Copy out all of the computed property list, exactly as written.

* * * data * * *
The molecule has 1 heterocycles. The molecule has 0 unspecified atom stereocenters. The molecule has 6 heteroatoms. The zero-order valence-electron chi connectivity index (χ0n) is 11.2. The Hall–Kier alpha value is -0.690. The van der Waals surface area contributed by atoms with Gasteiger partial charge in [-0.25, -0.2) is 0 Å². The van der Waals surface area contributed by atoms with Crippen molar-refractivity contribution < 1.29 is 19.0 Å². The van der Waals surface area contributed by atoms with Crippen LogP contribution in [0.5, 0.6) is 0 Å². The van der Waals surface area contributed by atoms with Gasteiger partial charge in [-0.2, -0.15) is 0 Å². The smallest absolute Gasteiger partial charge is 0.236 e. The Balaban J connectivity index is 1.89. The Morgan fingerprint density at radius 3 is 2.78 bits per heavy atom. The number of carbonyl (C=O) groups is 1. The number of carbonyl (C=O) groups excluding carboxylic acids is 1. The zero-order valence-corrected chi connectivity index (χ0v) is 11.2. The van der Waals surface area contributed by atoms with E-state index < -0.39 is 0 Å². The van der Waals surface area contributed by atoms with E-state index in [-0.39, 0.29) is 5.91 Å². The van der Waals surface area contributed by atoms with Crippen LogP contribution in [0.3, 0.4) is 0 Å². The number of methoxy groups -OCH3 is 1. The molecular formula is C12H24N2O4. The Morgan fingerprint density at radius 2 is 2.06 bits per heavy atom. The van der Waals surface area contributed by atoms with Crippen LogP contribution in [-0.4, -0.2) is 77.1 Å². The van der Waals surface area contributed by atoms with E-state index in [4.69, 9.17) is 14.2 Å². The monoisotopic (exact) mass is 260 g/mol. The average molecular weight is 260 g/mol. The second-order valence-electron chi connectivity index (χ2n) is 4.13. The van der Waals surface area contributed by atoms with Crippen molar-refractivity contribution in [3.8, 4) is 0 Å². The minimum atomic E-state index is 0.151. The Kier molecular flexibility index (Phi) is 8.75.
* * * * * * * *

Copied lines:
The molecule has 1 heterocycles. The molecule has 0 unspecified atom stereocenters. The molecule has 6 heteroatoms. The zero-order valence-electron chi connectivity index (χ0n) is 11.2. The Hall–Kier alpha value is -0.690. The van der Waals surface area contributed by atoms with Gasteiger partial charge in [-0.25, -0.2) is 0 Å². The van der Waals surface area contributed by atoms with Crippen molar-refractivity contribution < 1.29 is 19.0 Å². The van der Waals surface area contributed by atoms with Crippen LogP contribution in [0.5, 0.6) is 0 Å². The van der Waals surface area contributed by atoms with Gasteiger partial charge in [-0.2, -0.15) is 0 Å². The smallest absolute Gasteiger partial charge is 0.236 e. The Balaban J connectivity index is 1.89. The Morgan fingerprint density at radius 3 is 2.78 bits per heavy atom. The number of carbonyl (C=O) groups is 1. The number of carbonyl (C=O) groups excluding carboxylic acids is 1. The zero-order valence-corrected chi connectivity index (χ0v) is 11.2. The van der Waals surface area contributed by atoms with E-state index < -0.39 is 0 Å². The van der Waals surface area contributed by atoms with E-state index in [-0.39, 0.29) is 5.91 Å². The van der Waals surface area contributed by atoms with Crippen LogP contribution in [0.3, 0.4) is 0 Å². The number of methoxy groups -OCH3 is 1. The molecular formula is C12H24N2O4. The Morgan fingerprint density at radius 2 is 2.06 bits per heavy atom. The van der Waals surface area contributed by atoms with Crippen LogP contribution in [-0.4, -0.2) is 77.1 Å². The van der Waals surface area contributed by atoms with E-state index in [4.69, 9.17) is 14.2 Å². The monoisotopic (exact) mass is 260 g/mol. The average molecular weight is 260 g/mol. The second-order valence-electron chi connectivity index (χ2n) is 4.13. The van der Waals surface area contributed by atoms with Crippen molar-refractivity contribution in [3.8, 4) is 0 Å². The minimum atomic E-state index is 0.151. The Kier molecular flexibility index (Phi) is 8.75.